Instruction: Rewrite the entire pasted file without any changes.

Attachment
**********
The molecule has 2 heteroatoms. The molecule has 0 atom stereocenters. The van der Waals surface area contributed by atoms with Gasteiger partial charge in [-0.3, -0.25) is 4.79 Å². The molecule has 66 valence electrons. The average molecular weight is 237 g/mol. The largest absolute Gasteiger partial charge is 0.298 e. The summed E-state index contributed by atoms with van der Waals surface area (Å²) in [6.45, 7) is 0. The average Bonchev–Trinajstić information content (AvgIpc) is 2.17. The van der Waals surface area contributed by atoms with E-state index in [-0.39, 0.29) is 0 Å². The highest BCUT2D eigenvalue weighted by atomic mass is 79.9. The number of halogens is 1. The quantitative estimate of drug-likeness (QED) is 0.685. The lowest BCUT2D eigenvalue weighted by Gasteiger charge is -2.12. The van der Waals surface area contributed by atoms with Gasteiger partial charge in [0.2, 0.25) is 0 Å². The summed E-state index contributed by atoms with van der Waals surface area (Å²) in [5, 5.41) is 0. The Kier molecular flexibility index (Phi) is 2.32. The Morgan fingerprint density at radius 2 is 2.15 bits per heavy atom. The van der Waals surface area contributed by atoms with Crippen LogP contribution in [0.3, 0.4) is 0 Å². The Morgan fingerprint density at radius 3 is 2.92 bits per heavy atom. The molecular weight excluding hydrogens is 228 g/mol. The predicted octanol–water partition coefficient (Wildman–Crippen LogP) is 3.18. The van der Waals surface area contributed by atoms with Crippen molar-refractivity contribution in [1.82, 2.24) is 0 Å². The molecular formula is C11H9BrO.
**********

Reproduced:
The molecule has 2 heteroatoms. The molecule has 0 atom stereocenters. The van der Waals surface area contributed by atoms with Gasteiger partial charge in [-0.3, -0.25) is 4.79 Å². The molecule has 66 valence electrons. The average molecular weight is 237 g/mol. The largest absolute Gasteiger partial charge is 0.298 e. The summed E-state index contributed by atoms with van der Waals surface area (Å²) in [6.45, 7) is 0. The average Bonchev–Trinajstić information content (AvgIpc) is 2.17. The van der Waals surface area contributed by atoms with E-state index in [-0.39, 0.29) is 0 Å². The highest BCUT2D eigenvalue weighted by atomic mass is 79.9. The number of halogens is 1. The quantitative estimate of drug-likeness (QED) is 0.685. The lowest BCUT2D eigenvalue weighted by Gasteiger charge is -2.12. The van der Waals surface area contributed by atoms with Gasteiger partial charge in [0.2, 0.25) is 0 Å². The summed E-state index contributed by atoms with van der Waals surface area (Å²) in [5, 5.41) is 0. The Kier molecular flexibility index (Phi) is 2.32. The Morgan fingerprint density at radius 2 is 2.15 bits per heavy atom. The van der Waals surface area contributed by atoms with Crippen LogP contribution in [0.3, 0.4) is 0 Å². The Morgan fingerprint density at radius 3 is 2.92 bits per heavy atom. The molecular weight excluding hydrogens is 228 g/mol. The predicted octanol–water partition coefficient (Wildman–Crippen LogP) is 3.18. The van der Waals surface area contributed by atoms with Crippen molar-refractivity contribution in [1.82, 2.24) is 0 Å². The molecular formula is C11H9BrO.